Over 50% of Power Plants and Other "Critical Infrastructures" Admit to Being Hacked

power-plantMcAfee, a security software company, and the Center for Strategic and International Studies in Washington, recently surveyed 600 executives and technology managers from infrastructure operators in 14 countries and came up with a report that will shock the public. In the wake of the recent explosion at a power plant in Middletown, Connecticut, for which the cause has yet to be determined, this news is especially unsettling. The survey shows that 54% of vital institutions such as power grids, water and sewage systems and oil and gas companies admitted to being hacked, and in most cases, foreign governments are the main suspects.

This isn’t the type of hacking where the hackers can only see what the companies are doing or check up on worker’s email, this is where they can cause disasters such as power outages, floods, sewage spills and oil leaks. And this is not only something we should be getting ready for in the near future, but it is already happening. Last year, Brazil experienced several power outages, and after having them investigated, it was determined that these outages were caused by hackers, yet this conclusion comes from a report that Brazilian officials have down played.

This kind of hacking has also happened in the U.S. as well. Last April, U.S. government officials said that spies hacked into the U.S. electric grid and left behind computer programs that would let them disrupt service. The intrusions were discovered after electric companies gave the government permission to audit their systems, which means that they are not 100% sure who planted them in there.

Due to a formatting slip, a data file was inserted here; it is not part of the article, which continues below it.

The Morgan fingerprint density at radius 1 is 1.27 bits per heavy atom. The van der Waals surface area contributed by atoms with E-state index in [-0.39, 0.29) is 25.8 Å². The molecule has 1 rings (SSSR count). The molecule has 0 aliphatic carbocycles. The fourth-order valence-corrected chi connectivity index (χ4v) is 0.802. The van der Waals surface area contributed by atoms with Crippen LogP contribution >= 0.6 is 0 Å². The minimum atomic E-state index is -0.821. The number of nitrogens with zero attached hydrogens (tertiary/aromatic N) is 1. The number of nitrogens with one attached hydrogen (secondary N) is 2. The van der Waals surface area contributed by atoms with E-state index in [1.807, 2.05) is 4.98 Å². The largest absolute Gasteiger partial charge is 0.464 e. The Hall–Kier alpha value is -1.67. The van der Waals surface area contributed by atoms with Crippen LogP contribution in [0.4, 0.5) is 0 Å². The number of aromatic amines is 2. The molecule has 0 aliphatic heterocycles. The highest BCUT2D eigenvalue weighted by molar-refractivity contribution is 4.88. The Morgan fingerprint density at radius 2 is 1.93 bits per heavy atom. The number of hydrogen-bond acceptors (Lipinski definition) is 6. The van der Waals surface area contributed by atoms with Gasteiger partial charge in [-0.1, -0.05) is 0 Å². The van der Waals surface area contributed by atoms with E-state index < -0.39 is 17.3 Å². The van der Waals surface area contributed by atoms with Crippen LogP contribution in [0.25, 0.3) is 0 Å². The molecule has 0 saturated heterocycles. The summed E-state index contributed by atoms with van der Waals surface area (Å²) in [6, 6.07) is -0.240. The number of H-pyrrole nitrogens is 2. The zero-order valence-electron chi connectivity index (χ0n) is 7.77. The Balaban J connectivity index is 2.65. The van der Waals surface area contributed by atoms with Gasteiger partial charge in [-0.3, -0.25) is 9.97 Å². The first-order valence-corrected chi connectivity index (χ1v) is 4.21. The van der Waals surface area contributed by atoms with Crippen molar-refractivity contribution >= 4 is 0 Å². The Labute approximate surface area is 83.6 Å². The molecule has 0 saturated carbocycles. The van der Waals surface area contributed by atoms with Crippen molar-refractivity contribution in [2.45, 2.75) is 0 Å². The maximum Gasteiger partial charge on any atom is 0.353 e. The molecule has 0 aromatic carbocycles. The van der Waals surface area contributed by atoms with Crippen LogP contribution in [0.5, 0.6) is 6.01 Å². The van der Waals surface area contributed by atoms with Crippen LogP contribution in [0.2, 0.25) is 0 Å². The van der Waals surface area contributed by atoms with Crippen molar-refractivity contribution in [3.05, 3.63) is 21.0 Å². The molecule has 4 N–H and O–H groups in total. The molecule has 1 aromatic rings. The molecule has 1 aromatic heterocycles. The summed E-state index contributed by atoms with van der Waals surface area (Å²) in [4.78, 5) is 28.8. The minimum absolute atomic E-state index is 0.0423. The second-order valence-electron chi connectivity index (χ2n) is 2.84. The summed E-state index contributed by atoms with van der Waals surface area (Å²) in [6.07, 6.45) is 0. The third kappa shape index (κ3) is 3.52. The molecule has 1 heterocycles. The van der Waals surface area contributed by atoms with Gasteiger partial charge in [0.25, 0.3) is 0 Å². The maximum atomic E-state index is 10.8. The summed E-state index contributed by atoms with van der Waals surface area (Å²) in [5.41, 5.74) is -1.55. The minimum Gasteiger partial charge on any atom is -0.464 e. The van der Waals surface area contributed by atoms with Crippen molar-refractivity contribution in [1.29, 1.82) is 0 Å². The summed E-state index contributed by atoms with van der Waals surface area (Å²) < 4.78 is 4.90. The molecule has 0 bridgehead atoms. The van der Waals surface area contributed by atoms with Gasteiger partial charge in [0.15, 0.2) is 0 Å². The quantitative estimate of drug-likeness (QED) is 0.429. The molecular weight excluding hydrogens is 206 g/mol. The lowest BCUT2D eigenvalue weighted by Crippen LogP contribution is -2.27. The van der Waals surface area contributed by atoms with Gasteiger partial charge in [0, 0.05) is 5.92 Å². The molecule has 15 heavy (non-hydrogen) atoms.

The same percent of companies also said they experienced large-scale “denial-of-service” attacks. A “denial-of-service” attack is when a computer network is knocked out of service because it is flooded with bogus Internet traffic such as spam. These attacks often caused problems such as minor service interruptions to sustained damage and critical breakdowns.

The infrastructure operators frequently said they believed foreign governments were involved in the attacks due to the sophistication of the attacks, but identifying them can be next to impossible, since computer attacks are typically routed through multiple layers of infected computers to disguise the source. Even though we can’t yet see exactly who launched the attack, we can get some clues about the attacker’s country of origin by studying the language and other signs in the malicious software’s programming.

(Via WHDH)



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